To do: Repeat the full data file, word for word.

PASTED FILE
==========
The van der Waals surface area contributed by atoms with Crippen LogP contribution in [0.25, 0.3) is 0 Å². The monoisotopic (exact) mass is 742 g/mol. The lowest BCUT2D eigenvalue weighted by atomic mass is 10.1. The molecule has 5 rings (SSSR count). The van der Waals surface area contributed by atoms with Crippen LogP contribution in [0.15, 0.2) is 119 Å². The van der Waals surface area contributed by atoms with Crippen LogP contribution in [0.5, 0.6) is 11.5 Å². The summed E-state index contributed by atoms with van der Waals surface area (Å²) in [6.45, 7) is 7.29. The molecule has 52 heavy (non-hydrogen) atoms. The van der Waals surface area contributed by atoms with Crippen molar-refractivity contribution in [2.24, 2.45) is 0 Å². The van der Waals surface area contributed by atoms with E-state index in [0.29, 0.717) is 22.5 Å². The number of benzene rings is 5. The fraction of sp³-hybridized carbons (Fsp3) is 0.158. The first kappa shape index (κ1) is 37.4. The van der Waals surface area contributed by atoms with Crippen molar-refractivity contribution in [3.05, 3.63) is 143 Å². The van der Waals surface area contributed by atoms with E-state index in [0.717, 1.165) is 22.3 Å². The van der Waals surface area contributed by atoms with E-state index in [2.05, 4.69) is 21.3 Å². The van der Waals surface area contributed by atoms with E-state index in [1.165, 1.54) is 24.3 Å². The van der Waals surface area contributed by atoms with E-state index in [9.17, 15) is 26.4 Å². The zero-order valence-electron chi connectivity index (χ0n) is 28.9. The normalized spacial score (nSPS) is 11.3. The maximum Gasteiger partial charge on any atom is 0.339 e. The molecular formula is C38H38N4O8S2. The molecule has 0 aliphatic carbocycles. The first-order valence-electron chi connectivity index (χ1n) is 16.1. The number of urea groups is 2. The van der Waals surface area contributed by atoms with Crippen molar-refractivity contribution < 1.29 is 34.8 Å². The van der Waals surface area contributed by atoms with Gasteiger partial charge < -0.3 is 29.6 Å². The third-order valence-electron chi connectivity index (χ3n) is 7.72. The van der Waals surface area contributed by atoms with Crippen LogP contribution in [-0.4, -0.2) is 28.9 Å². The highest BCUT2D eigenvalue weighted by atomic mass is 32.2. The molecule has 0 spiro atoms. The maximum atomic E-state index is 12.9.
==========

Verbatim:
The van der Waals surface area contributed by atoms with Crippen LogP contribution in [0.25, 0.3) is 0 Å². The monoisotopic (exact) mass is 742 g/mol. The lowest BCUT2D eigenvalue weighted by atomic mass is 10.1. The molecule has 5 rings (SSSR count). The van der Waals surface area contributed by atoms with Crippen LogP contribution in [0.15, 0.2) is 119 Å². The van der Waals surface area contributed by atoms with Crippen LogP contribution in [0.5, 0.6) is 11.5 Å². The summed E-state index contributed by atoms with van der Waals surface area (Å²) in [6.45, 7) is 7.29. The molecule has 52 heavy (non-hydrogen) atoms. The van der Waals surface area contributed by atoms with Crippen molar-refractivity contribution in [2.24, 2.45) is 0 Å². The van der Waals surface area contributed by atoms with E-state index in [0.29, 0.717) is 22.5 Å². The number of benzene rings is 5. The fraction of sp³-hybridized carbons (Fsp3) is 0.158. The first kappa shape index (κ1) is 37.4. The van der Waals surface area contributed by atoms with Crippen molar-refractivity contribution in [3.05, 3.63) is 143 Å². The van der Waals surface area contributed by atoms with E-state index in [0.717, 1.165) is 22.3 Å². The van der Waals surface area contributed by atoms with E-state index in [2.05, 4.69) is 21.3 Å². The van der Waals surface area contributed by atoms with E-state index in [1.165, 1.54) is 24.3 Å². The van der Waals surface area contributed by atoms with E-state index in [9.17, 15) is 26.4 Å². The zero-order valence-electron chi connectivity index (χ0n) is 28.9. The normalized spacial score (nSPS) is 11.3. The maximum Gasteiger partial charge on any atom is 0.339 e. The molecular formula is C38H38N4O8S2. The molecule has 0 aliphatic carbocycles. The first-order valence-electron chi connectivity index (χ1n) is 16.1. The number of urea groups is 2. The van der Waals surface area contributed by atoms with Crippen molar-refractivity contribution < 1.29 is 34.8 Å². The van der Waals surface area contributed by atoms with Gasteiger partial charge < -0.3 is 29.6 Å². The third-order valence-electron chi connectivity index (χ3n) is 7.72. The van der Waals surface area contributed by atoms with Crippen LogP contribution in [-0.4, -0.2) is 28.9 Å². The highest BCUT2D eigenvalue weighted by atomic mass is 32.2. The molecule has 0 spiro atoms. The maximum atomic E-state index is 12.9.